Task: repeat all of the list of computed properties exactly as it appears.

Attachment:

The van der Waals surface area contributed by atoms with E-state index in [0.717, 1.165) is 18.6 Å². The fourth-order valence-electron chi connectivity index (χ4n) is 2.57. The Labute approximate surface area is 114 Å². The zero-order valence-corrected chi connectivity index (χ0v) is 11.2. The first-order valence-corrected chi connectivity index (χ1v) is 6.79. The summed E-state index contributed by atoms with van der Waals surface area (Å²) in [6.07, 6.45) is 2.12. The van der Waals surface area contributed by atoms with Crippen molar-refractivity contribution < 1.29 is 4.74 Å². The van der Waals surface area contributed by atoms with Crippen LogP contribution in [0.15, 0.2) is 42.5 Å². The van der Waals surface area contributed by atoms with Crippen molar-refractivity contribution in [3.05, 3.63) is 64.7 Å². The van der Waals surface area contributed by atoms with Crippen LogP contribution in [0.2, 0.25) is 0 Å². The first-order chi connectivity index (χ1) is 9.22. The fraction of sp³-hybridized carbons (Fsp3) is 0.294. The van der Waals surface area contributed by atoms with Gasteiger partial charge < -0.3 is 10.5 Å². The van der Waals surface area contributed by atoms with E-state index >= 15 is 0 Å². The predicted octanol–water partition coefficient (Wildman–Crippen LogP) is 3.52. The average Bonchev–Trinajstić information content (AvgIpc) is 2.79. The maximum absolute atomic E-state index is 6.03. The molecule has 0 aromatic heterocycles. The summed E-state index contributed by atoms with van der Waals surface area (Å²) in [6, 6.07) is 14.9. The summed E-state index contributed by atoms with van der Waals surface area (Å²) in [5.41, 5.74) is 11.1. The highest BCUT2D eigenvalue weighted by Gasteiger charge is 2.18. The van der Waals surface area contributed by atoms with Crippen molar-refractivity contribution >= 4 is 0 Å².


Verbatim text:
The van der Waals surface area contributed by atoms with E-state index in [0.717, 1.165) is 18.6 Å². The fourth-order valence-electron chi connectivity index (χ4n) is 2.57. The Labute approximate surface area is 114 Å². The zero-order valence-corrected chi connectivity index (χ0v) is 11.2. The first-order valence-corrected chi connectivity index (χ1v) is 6.79. The summed E-state index contributed by atoms with van der Waals surface area (Å²) in [6.07, 6.45) is 2.12. The van der Waals surface area contributed by atoms with Crippen molar-refractivity contribution < 1.29 is 4.74 Å². The van der Waals surface area contributed by atoms with Crippen LogP contribution in [0.15, 0.2) is 42.5 Å². The van der Waals surface area contributed by atoms with Crippen molar-refractivity contribution in [3.05, 3.63) is 64.7 Å². The van der Waals surface area contributed by atoms with Crippen LogP contribution in [0.2, 0.25) is 0 Å². The first-order chi connectivity index (χ1) is 9.22. The fraction of sp³-hybridized carbons (Fsp3) is 0.294. The van der Waals surface area contributed by atoms with Gasteiger partial charge < -0.3 is 10.5 Å². The van der Waals surface area contributed by atoms with E-state index >= 15 is 0 Å². The predicted octanol–water partition coefficient (Wildman–Crippen LogP) is 3.52. The average Bonchev–Trinajstić information content (AvgIpc) is 2.79. The maximum absolute atomic E-state index is 6.03. The molecule has 0 aromatic heterocycles. The summed E-state index contributed by atoms with van der Waals surface area (Å²) in [6, 6.07) is 14.9. The summed E-state index contributed by atoms with van der Waals surface area (Å²) in [5.41, 5.74) is 11.1. The highest BCUT2D eigenvalue weighted by Gasteiger charge is 2.18. The van der Waals surface area contributed by atoms with Crippen molar-refractivity contribution >= 4 is 0 Å².